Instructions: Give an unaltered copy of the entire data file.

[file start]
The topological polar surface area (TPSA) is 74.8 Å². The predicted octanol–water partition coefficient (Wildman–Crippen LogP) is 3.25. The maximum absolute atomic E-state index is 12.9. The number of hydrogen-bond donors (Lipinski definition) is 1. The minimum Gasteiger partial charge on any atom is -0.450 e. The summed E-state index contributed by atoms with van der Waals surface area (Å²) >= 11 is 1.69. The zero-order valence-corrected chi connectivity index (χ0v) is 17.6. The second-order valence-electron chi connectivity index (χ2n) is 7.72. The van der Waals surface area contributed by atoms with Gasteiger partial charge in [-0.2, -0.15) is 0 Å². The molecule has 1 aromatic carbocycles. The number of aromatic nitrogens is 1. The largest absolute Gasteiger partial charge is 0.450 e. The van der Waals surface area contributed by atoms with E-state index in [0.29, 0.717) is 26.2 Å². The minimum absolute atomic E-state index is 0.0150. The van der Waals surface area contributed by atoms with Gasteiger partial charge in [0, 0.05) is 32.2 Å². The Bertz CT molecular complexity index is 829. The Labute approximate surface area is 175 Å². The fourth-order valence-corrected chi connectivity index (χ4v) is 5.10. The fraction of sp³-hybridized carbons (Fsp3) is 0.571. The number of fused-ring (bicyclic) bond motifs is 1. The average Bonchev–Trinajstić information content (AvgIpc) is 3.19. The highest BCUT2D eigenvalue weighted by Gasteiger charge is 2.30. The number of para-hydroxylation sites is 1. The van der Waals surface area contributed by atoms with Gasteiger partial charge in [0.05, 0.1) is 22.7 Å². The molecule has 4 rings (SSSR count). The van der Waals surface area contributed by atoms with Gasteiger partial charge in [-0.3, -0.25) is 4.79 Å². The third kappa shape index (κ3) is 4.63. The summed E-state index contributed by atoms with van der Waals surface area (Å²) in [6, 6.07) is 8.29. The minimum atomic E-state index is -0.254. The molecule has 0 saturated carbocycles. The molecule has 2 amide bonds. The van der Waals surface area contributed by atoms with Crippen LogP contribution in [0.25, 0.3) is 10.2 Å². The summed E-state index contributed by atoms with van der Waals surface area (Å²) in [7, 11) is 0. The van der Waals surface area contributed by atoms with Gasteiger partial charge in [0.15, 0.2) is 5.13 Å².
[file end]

The topological polar surface area (TPSA) is 74.8 Å². The predicted octanol–water partition coefficient (Wildman–Crippen LogP) is 3.25. The maximum absolute atomic E-state index is 12.9. The number of hydrogen-bond donors (Lipinski definition) is 1. The minimum Gasteiger partial charge on any atom is -0.450 e. The summed E-state index contributed by atoms with van der Waals surface area (Å²) >= 11 is 1.69. The zero-order valence-corrected chi connectivity index (χ0v) is 17.6. The second-order valence-electron chi connectivity index (χ2n) is 7.72. The van der Waals surface area contributed by atoms with Gasteiger partial charge in [-0.2, -0.15) is 0 Å². The molecule has 1 aromatic carbocycles. The number of aromatic nitrogens is 1. The largest absolute Gasteiger partial charge is 0.450 e. The van der Waals surface area contributed by atoms with E-state index in [0.29, 0.717) is 26.2 Å². The minimum absolute atomic E-state index is 0.0150. The van der Waals surface area contributed by atoms with Gasteiger partial charge in [0, 0.05) is 32.2 Å². The Bertz CT molecular complexity index is 829. The Labute approximate surface area is 175 Å². The fourth-order valence-corrected chi connectivity index (χ4v) is 5.10. The fraction of sp³-hybridized carbons (Fsp3) is 0.571. The number of fused-ring (bicyclic) bond motifs is 1. The average Bonchev–Trinajstić information content (AvgIpc) is 3.19. The highest BCUT2D eigenvalue weighted by Gasteiger charge is 2.30. The number of para-hydroxylation sites is 1. The van der Waals surface area contributed by atoms with Gasteiger partial charge in [0.05, 0.1) is 22.7 Å². The molecule has 4 rings (SSSR count). The van der Waals surface area contributed by atoms with Gasteiger partial charge in [-0.3, -0.25) is 4.79 Å². The third kappa shape index (κ3) is 4.63. The summed E-state index contributed by atoms with van der Waals surface area (Å²) in [6, 6.07) is 8.29. The minimum atomic E-state index is -0.254. The molecule has 0 saturated carbocycles. The molecule has 2 amide bonds. The van der Waals surface area contributed by atoms with Crippen LogP contribution in [0.25, 0.3) is 10.2 Å². The summed E-state index contributed by atoms with van der Waals surface area (Å²) in [7, 11) is 0. The van der Waals surface area contributed by atoms with Gasteiger partial charge in [0.15, 0.2) is 5.13 Å².